Why giving away your video games is good for you

When the final boss has fallen and every secret has been uncovered, where do your games go? Do they forever rest in peace, nestled among their own kind on your shelf, or do they get stuffed into a box and tossed into storage? Or maybe they take a trip to the local GameStop or Best Buy, netting you some handy spare cash or in-store credit?

Whatever their ultimate fate, I've got a suggestion for you, and I (almost) guarantee you're not going to like it. Because you're right - it's fair to keep the games you enjoyed around in case you want to revisit them. It's sensible to display them as trophies. It's reasonable to trade in your games or sell them on Craigslist for some extra cash. But I'm going to tell you why you shouldn't do any of those things. I'm going to tell you why you should give them away.

Four years ago, I was on my way home from picking up Christmas presents. Call me a bad boyfriend, but while I had remembered my then-girlfriend's mother and father in my holiday shopping, I'd forgotten about her siblings and step-siblings - something I didn't realize until it was too late to go shopping anywhere other than a gas station, because everything else was closed.

These kids love video games, but were still relying on an original Xbox that often malfunctioned or died. We, however, had a spare Xbox 360. I was (and still am) ashamed I hadn't thought of giving up my excess system sooner. I grabbed it, as well as my copies of Borderlands, Dead Island, and Left 4 Dead, and wrapped them up all in a box.

The look on those girls' faces when they opened their gift; you wouldn't believe how stoked they were. Like the Nintendo 64 kid multiplied by 100. They spent the rest of the day glued to the TV, and from then on, every time I visited, the girls would eagerly tell me about some cool moment or some "totally awesome thing" that had happened while playing. I was able to give the joy and fun that I had playing games to someone else, and let me tell you, I never felt more a part of the family.

Giving is an important part of being a well-adjusted human being. It promotes cooperation and social connection - by thinking of others and putting them before yourself, you're participating in civilized society, and contributing to the welfare of something that extends beyond yourself. And it's not like you have to have children in your life to give the games to - just the act of giving is enough.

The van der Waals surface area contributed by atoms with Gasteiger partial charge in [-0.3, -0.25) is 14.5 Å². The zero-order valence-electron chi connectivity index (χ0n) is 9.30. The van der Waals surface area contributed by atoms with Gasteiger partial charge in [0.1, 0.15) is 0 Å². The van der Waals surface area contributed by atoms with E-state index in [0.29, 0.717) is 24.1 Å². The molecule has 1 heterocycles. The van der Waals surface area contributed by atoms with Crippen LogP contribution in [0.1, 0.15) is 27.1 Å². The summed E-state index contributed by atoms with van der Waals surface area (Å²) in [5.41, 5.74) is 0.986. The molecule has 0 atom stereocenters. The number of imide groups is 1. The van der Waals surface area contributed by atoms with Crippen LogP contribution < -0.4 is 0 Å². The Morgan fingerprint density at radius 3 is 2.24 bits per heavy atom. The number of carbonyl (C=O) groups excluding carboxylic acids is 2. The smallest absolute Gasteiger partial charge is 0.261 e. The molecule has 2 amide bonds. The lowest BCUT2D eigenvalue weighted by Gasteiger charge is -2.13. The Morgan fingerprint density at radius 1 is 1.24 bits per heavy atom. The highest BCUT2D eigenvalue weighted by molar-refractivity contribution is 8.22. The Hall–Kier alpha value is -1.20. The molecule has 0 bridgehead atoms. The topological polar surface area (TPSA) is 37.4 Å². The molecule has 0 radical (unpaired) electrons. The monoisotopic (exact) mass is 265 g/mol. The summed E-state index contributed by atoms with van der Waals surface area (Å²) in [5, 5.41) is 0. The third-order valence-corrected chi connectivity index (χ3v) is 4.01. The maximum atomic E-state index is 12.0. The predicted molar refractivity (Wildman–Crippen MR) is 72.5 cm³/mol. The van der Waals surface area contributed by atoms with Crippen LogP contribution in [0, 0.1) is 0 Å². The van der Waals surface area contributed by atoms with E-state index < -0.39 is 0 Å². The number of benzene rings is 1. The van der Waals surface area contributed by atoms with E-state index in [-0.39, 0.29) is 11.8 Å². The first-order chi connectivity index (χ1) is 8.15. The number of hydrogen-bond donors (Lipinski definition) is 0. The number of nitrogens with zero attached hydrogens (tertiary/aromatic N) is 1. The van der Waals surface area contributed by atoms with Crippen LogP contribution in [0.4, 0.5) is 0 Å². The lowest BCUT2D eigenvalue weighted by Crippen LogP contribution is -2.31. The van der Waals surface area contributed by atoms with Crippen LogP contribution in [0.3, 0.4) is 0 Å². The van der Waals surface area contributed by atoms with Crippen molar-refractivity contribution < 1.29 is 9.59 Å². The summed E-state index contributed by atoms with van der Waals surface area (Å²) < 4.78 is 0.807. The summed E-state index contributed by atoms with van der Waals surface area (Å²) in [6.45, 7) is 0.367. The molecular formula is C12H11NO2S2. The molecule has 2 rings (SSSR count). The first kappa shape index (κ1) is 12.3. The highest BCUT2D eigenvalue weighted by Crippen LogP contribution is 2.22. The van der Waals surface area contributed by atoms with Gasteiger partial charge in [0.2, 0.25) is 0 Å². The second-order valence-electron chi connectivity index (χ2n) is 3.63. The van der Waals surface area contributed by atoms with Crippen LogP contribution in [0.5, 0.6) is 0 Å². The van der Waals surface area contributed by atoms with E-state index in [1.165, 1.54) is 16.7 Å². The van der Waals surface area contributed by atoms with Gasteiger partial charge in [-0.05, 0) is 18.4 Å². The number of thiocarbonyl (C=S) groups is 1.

Think back on when you were younger and you were the first kid on your block to get the new hotness. Depending on your age, that might've been a new Sonic the Hedgehog game, the latest Call of Duty, or Minecraft. After the initial excitement and novelty wore off, what was the first thing you wanted to do? For me, it was always to invite my friends over to share in the fun.

That's what I'm asking you to do, because that attitude, that giddy excitement of "I can't wait for someone else to see this" still lives on in modern gaming. Hell, the PS4 has a button on it that literally says 'Share', and giving away games you enjoyed is just the next step, the next evolution of that thought process. All it requires is that you remove yourself from the picture. Because giving means doing something good for the sake of what it brings to others, not yourself.

If you look at your library and can honestly say that you're the only person who would enjoy the games therein, if you consider each title a classic that you don't want to be without, or you have sentimental value attached to them, then don't give them away. Seriously, keep 'em. I personally can't see myself ever letting go of the signed copy of Metal Gear Solid 4 I stood in line 16 hours for, so no judgment here.

But if you see a game that's been neglected, especially one you don't see yourself picking up again, do me a favor: pull it off the shelf, put it in a bag or a box, and say goodbye. Send it to the nearest Goodwill or Salvation Army, or even better, donate it to the Get-Well Gamers Foundation, a charity that will send those games to hospitals so sick kids can recover from illnesses with a round of Mario Kart 64.

It sounds melodramatic and hokey, but the truth is you have an opportunity to make Christmas happen for people right now, or any time of the year for that matter. They don't have to be your family, and you don't even have to know them. All it takes a little bit of honesty and a willingness to let go. Trust me, the smiles are worth it.

ABOUT THE AUTHOR

Hi! My name's Sam Prell. I'm a games journalist with a soft spot for MOBAs, MMOs, and puppies. I also unironically like Todd McFarlane's Spawn. May the '90s never die!
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